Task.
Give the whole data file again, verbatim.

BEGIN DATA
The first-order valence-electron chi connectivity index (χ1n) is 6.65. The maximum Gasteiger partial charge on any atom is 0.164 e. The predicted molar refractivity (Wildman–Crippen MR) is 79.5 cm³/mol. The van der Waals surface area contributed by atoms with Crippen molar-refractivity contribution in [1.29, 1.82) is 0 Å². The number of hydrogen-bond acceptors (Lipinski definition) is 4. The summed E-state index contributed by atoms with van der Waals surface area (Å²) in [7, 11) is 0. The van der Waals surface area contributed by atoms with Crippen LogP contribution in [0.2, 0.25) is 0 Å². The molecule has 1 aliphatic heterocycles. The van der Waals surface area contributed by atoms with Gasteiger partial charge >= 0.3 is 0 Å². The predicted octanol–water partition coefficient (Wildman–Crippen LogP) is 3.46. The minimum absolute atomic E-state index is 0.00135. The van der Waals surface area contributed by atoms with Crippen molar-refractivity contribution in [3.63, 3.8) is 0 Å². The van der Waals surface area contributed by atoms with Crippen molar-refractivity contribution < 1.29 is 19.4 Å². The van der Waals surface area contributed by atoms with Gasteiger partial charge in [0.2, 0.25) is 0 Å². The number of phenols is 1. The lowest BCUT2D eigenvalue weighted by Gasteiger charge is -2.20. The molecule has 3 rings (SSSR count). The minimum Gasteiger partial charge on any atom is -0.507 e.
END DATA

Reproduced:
The first-order valence-electron chi connectivity index (χ1n) is 6.65. The maximum Gasteiger partial charge on any atom is 0.164 e. The predicted molar refractivity (Wildman–Crippen MR) is 79.5 cm³/mol. The van der Waals surface area contributed by atoms with Crippen molar-refractivity contribution in [1.29, 1.82) is 0 Å². The number of hydrogen-bond acceptors (Lipinski definition) is 4. The summed E-state index contributed by atoms with van der Waals surface area (Å²) in [7, 11) is 0. The van der Waals surface area contributed by atoms with Crippen LogP contribution in [0.2, 0.25) is 0 Å². The molecule has 1 aliphatic heterocycles. The van der Waals surface area contributed by atoms with Gasteiger partial charge >= 0.3 is 0 Å². The predicted octanol–water partition coefficient (Wildman–Crippen LogP) is 3.46. The minimum absolute atomic E-state index is 0.00135. The van der Waals surface area contributed by atoms with Crippen molar-refractivity contribution in [3.63, 3.8) is 0 Å². The van der Waals surface area contributed by atoms with Crippen molar-refractivity contribution < 1.29 is 19.4 Å². The van der Waals surface area contributed by atoms with Gasteiger partial charge in [0.2, 0.25) is 0 Å². The number of phenols is 1. The lowest BCUT2D eigenvalue weighted by Gasteiger charge is -2.20. The molecule has 3 rings (SSSR count). The minimum Gasteiger partial charge on any atom is -0.507 e.